A digital demonstration of Computer Learning in Automated Manufacturing Processes

A digital demonstration of Computer Learning in Automated Manufacturing Processes

Ncc Clamps ImageComputer Learning in Automated Manufacturing Processes (CLAMPS) demonstrates the integration of predictive machine learning to drive improvements and minimise variability within a composites manufacturing process. A collaborative project between the Centre for Modelling & Simulation (CFMS) and the National Composites Centre (NCC), it highlights the digitalisation and automation steps necessary to ensure consistently high-quality parts, ultimately reducing costs.

The next generation of single aisle aircraft need to meet both performance (e.g. high strength, low weight etc.) and industrial (e.g. high production rate, rapid ramp up rate) requirements. Traditionally, such aircraft have been designed with performance as the key criteria but now there is a requirement for rapid exploration and faster maturity of novel composite manufacturing processes to meet additional industrial requirements. Composite manufacturing is intrinsically a high variability process, requiring careful tuning of process parameters by highly skilled engineers to meet product quality requirements. This has an adverse effect on production rate, ramp up rate, and increases manufacturing costs.

A combination of traditional virtual manufacturing simulation and artificial intelligence technology is a potential solution to rapidly explore and mature novel composite manufacturing processes (e.g. resin infusion into dry fibre preform). The ability to detect and control defect formation was based on the output of over 15,000 virtual manufacturing simulations of a liquid composite resin infusion process. A machine learning algorithm was used to process the data and classify the decisions made during the infusion process to minimise the formation of porosity and dry-spot defects. The flow of resin was monitored using intelligently positioned sensors, enabling a real-time understanding of the flow inside a closed mould. The machine learning model was used to predict and mitigate the formation of defects by selectively opening and closing inlet and outlet valves to influence the flow of resin.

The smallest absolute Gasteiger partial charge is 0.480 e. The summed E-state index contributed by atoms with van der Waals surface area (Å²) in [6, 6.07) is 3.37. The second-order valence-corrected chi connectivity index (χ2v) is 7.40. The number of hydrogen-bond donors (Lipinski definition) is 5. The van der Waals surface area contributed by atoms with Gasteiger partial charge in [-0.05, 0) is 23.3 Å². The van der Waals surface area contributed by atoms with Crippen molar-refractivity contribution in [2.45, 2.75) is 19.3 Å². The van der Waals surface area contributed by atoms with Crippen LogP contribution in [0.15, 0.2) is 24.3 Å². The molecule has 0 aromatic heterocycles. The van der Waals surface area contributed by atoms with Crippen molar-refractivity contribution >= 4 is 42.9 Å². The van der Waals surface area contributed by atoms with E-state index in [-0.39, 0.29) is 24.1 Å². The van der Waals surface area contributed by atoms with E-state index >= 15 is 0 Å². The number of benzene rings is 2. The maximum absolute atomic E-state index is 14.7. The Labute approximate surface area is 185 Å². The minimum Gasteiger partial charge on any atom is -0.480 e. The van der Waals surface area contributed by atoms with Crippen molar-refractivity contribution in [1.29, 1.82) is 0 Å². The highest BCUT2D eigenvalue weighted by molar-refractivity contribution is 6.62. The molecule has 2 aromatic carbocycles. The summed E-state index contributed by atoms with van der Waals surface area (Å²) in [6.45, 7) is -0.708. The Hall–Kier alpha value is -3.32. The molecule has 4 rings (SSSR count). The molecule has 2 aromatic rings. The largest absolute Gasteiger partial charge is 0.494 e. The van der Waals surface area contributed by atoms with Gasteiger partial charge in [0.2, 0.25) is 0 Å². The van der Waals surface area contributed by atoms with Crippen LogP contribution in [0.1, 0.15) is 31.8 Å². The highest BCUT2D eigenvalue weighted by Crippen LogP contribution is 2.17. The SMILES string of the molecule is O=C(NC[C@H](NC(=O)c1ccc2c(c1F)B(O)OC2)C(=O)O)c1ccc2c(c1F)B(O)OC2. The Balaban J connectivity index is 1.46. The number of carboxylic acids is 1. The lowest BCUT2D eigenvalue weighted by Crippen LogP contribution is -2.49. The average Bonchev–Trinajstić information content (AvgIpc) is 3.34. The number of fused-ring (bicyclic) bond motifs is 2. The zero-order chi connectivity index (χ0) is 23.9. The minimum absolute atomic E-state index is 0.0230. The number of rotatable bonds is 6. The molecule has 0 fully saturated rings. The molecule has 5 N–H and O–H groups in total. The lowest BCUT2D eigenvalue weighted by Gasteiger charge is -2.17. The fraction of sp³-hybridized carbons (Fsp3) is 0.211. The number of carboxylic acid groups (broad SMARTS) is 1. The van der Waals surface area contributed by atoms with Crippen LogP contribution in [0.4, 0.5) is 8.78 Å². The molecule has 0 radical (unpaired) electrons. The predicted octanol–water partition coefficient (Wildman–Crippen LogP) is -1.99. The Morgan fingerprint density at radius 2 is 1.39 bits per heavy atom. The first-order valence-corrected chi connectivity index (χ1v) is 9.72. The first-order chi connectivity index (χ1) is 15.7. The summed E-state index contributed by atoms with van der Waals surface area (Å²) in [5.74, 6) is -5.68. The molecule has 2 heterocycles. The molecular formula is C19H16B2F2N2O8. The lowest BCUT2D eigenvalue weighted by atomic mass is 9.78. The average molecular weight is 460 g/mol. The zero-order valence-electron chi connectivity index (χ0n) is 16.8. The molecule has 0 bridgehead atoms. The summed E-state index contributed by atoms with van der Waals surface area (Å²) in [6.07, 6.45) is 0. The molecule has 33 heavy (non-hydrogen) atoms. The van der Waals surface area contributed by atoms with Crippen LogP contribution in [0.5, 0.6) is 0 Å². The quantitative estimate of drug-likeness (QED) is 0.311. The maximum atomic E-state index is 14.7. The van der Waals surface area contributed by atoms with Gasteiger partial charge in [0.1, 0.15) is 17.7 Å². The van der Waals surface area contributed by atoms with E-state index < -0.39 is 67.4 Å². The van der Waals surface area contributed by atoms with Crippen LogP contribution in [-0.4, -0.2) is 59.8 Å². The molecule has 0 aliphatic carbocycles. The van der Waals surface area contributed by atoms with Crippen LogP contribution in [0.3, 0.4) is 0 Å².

The key benefits of this technology are; insights into manufacturing process parameters leading to accelerated learning curves; automation of manufacturing inspection step leading to reduction in ‘cost of quality’; upfront prediction of product quality from the machine learning model provides pre-emptive power which in turn reduces the ‘cost of non-quality’. It also has the potential to be upscaled to complex composite part geometries for sectors including aerospace, automotive, construction and energy.

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